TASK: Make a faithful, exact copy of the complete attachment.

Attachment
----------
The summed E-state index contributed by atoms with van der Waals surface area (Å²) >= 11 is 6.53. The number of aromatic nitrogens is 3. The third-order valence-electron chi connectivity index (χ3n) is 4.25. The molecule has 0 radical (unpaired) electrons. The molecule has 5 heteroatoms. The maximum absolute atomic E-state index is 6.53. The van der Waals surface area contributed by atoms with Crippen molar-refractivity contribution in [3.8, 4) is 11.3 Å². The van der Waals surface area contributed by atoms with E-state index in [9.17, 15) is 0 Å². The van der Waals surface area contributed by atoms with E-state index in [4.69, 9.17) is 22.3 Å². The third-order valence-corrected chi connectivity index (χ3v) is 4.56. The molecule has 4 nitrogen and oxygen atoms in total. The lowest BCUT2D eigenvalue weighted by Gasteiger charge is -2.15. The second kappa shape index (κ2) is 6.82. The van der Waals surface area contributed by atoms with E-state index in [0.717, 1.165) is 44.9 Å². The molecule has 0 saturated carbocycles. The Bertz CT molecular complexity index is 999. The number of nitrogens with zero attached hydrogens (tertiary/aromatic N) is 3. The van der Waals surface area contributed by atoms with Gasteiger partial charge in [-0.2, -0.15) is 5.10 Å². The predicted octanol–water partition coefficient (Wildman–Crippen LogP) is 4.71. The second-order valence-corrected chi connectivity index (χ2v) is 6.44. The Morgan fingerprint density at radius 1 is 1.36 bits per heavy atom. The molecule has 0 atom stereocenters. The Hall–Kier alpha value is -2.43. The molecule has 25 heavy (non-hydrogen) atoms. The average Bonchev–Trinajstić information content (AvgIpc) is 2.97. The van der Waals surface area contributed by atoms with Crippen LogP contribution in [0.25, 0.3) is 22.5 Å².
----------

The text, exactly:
The summed E-state index contributed by atoms with van der Waals surface area (Å²) >= 11 is 6.53. The number of aromatic nitrogens is 3. The third-order valence-electron chi connectivity index (χ3n) is 4.25. The molecule has 0 radical (unpaired) electrons. The molecule has 5 heteroatoms. The maximum absolute atomic E-state index is 6.53. The van der Waals surface area contributed by atoms with Crippen molar-refractivity contribution in [3.8, 4) is 11.3 Å². The van der Waals surface area contributed by atoms with E-state index in [9.17, 15) is 0 Å². The van der Waals surface area contributed by atoms with E-state index in [4.69, 9.17) is 22.3 Å². The third-order valence-corrected chi connectivity index (χ3v) is 4.56. The molecule has 4 nitrogen and oxygen atoms in total. The lowest BCUT2D eigenvalue weighted by Gasteiger charge is -2.15. The second kappa shape index (κ2) is 6.82. The van der Waals surface area contributed by atoms with E-state index in [0.717, 1.165) is 44.9 Å². The molecule has 0 saturated carbocycles. The Bertz CT molecular complexity index is 999. The number of nitrogens with zero attached hydrogens (tertiary/aromatic N) is 3. The van der Waals surface area contributed by atoms with Gasteiger partial charge in [-0.2, -0.15) is 5.10 Å². The predicted octanol–water partition coefficient (Wildman–Crippen LogP) is 4.71. The second-order valence-corrected chi connectivity index (χ2v) is 6.44. The Morgan fingerprint density at radius 1 is 1.36 bits per heavy atom. The molecule has 0 atom stereocenters. The Hall–Kier alpha value is -2.43. The molecule has 25 heavy (non-hydrogen) atoms. The average Bonchev–Trinajstić information content (AvgIpc) is 2.97. The van der Waals surface area contributed by atoms with Crippen LogP contribution in [0.25, 0.3) is 22.5 Å².